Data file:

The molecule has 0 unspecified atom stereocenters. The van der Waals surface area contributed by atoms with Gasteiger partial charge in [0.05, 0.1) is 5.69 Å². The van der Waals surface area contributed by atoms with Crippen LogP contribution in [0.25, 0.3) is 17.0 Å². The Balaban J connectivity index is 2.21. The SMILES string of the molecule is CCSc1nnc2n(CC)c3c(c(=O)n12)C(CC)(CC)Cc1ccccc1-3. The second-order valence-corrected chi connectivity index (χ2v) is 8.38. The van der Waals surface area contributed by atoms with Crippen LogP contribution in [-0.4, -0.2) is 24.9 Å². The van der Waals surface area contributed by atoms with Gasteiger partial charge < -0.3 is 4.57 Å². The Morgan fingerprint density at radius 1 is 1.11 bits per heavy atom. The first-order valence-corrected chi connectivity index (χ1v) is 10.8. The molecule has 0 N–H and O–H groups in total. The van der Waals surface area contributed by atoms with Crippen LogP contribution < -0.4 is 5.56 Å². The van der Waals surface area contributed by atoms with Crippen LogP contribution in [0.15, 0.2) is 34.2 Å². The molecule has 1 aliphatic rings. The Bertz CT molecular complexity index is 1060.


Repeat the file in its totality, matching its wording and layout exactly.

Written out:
The molecule has 0 unspecified atom stereocenters. The van der Waals surface area contributed by atoms with Gasteiger partial charge in [0.05, 0.1) is 5.69 Å². The van der Waals surface area contributed by atoms with Crippen LogP contribution in [0.25, 0.3) is 17.0 Å². The Balaban J connectivity index is 2.21. The SMILES string of the molecule is CCSc1nnc2n(CC)c3c(c(=O)n12)C(CC)(CC)Cc1ccccc1-3. The second-order valence-corrected chi connectivity index (χ2v) is 8.38. The van der Waals surface area contributed by atoms with Crippen LogP contribution in [-0.4, -0.2) is 24.9 Å². The van der Waals surface area contributed by atoms with Gasteiger partial charge < -0.3 is 4.57 Å². The Morgan fingerprint density at radius 1 is 1.11 bits per heavy atom. The first-order valence-corrected chi connectivity index (χ1v) is 10.8. The molecule has 0 N–H and O–H groups in total. The van der Waals surface area contributed by atoms with Crippen LogP contribution < -0.4 is 5.56 Å². The van der Waals surface area contributed by atoms with Crippen LogP contribution in [0.15, 0.2) is 34.2 Å². The molecule has 1 aliphatic rings. The Bertz CT molecular complexity index is 1060.